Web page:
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In glad excursions; winding back
Rome, February, 1844. NISIDA.
ADY, they told me whilst thou didst sojourn
, Where ocean, earth, air, heaven, make day and night Music together, that thou didst give birth To a dear girl, thine own sweet portraiture ; And there, thy sorrows ended, rising from Thy couch, and from thy lattice leaning forth To drink in renovation from the air, Thine eye glanced o'er the sapphire sea, and fell On the green
island cliff of Nisida. Thy baby was the pilot of thy thoughts: And thy maternal eyes could see no more In things that breathed of freshness and of glory, Than living type of her. Then, half aloud, Thou saidst, “Great Nature prompts me, lovely Isle ; Yes, Nisida I thine own harmonious name My child at the baptismal font shall bear." It was a mother's random thought, conceived And uttered on the instant: but such thoughts,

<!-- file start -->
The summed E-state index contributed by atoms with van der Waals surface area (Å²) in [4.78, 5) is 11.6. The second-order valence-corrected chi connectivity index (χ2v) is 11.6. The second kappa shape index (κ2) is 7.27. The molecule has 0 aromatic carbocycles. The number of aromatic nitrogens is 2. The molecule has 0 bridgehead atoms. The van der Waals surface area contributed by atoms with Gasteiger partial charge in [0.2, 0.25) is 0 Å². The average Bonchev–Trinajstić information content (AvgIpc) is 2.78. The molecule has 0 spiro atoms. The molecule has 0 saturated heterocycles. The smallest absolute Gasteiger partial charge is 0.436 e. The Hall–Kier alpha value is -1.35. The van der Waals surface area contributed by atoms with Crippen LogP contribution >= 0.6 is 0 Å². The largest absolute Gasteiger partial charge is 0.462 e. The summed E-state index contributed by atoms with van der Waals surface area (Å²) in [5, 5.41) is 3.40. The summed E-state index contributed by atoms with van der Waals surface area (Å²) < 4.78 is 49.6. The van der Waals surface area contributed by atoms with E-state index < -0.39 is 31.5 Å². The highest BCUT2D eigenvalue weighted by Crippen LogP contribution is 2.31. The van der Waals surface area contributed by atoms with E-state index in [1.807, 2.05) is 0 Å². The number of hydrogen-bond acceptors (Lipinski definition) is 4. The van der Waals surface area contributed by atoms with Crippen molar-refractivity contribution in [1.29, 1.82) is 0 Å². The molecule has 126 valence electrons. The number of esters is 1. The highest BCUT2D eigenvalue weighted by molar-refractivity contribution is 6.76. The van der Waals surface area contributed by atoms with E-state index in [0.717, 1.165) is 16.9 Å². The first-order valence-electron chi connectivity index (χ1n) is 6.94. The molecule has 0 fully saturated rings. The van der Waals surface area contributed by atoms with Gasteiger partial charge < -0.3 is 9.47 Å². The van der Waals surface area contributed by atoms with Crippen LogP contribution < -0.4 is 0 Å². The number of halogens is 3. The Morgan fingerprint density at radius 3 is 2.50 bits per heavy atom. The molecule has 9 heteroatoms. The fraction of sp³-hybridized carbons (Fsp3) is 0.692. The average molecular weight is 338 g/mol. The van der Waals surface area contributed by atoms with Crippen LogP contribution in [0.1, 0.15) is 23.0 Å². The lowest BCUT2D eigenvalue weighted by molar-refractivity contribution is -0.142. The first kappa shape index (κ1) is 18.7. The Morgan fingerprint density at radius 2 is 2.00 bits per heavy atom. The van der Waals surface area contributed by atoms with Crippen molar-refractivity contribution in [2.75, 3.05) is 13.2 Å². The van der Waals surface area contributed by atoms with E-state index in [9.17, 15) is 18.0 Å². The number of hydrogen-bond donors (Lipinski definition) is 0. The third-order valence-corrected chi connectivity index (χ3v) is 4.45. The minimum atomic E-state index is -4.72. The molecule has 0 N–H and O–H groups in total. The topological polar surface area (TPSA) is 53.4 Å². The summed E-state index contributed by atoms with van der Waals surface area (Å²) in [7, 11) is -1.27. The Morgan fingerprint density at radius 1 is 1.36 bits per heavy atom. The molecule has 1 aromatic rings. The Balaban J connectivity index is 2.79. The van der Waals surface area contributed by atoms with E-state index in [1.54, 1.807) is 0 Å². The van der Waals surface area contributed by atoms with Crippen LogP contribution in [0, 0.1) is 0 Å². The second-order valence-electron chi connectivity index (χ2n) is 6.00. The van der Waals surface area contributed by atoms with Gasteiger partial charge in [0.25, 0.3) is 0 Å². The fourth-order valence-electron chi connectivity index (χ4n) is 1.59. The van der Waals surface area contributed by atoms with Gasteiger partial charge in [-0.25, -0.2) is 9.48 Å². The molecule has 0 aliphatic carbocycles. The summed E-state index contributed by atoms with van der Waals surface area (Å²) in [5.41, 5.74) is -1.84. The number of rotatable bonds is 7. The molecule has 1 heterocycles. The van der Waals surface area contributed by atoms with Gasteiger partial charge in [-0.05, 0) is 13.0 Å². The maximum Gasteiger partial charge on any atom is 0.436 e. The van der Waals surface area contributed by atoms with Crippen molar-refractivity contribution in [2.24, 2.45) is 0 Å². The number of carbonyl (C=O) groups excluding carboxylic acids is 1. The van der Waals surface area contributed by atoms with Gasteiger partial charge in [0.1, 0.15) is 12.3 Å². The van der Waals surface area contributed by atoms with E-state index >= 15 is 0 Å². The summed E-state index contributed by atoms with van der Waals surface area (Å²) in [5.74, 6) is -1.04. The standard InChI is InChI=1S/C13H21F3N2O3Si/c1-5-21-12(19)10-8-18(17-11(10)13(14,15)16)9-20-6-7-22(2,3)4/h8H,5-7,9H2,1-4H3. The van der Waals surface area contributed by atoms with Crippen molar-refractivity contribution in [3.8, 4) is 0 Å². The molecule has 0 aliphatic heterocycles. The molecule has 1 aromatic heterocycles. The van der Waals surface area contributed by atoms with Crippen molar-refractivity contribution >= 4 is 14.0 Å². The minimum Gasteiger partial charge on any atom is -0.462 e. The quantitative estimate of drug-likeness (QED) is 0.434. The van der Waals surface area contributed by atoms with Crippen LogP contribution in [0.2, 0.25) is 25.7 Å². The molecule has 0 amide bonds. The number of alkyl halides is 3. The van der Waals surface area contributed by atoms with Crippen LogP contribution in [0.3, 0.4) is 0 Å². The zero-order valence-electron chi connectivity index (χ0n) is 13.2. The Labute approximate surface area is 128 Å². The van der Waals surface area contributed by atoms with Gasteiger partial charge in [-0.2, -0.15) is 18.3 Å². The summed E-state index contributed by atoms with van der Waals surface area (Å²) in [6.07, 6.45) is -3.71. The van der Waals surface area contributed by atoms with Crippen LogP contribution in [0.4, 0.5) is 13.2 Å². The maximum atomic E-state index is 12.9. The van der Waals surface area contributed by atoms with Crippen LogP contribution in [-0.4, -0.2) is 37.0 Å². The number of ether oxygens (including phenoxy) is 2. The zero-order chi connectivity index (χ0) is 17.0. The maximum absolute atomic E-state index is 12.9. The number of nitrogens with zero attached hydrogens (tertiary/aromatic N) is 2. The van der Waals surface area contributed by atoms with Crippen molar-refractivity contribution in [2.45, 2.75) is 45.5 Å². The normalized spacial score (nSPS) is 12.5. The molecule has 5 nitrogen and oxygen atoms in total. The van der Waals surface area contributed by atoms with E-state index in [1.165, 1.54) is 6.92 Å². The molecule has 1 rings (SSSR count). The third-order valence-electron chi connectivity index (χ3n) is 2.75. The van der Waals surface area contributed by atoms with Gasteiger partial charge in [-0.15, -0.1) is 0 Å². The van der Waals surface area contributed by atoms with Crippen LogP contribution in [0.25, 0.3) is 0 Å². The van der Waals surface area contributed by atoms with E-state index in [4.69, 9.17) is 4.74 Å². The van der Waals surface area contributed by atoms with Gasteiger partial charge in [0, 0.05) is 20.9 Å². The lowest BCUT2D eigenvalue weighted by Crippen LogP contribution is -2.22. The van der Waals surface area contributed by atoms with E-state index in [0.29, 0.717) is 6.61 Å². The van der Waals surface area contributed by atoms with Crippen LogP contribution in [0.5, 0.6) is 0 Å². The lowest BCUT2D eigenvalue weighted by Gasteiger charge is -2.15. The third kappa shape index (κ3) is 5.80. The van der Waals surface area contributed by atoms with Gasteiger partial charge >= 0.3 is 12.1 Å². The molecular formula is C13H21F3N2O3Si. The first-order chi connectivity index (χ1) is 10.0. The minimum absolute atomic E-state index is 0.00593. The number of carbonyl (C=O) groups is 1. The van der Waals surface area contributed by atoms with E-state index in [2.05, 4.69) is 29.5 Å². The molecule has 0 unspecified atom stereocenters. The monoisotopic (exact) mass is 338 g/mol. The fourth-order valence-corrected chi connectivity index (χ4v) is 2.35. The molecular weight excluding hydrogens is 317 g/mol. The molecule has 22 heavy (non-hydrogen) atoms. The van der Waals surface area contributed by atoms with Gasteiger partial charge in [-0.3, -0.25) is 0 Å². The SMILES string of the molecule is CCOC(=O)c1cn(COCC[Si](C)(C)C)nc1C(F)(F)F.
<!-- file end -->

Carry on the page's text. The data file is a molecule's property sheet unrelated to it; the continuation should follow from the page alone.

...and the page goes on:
Like prophecy, from pious germ rise up
Naples, February, 1844.
The Monte Barbaro, volcanic height?" Thus shall I often ask in days to come; And thou wilt answer me with conscious smiles, And words of glad remembrance. And in truth Within the horizon all was beautiful As heart could wish, or earth bestow : we saw A map-like realm of wonders, aye at odds With fable and reality.
Beyond The Monte Nuovo lay the Lucrine, Styx, Avernus, and Fusaro, and the coasts Of mystic Cumæ ; Baiæ and its port; The Mare Morto, and Elysian fields; The triple peak of Ischia, fiery once ; And in the south, Miseno, classic cape, Dowered through all ages with a lasting name. Here lay thy ancient mole, Puteoli; There, in the distance, Capri ; Nisida Hard by, and Solfatara: o'er the bay Sorrento, and the snow-clad craggy peaks
Above Castelamare; whence the eye
What to thee
Yet the scene For thee had young delights, that of themselves Came flocking: glanced thine eye from shore to sea,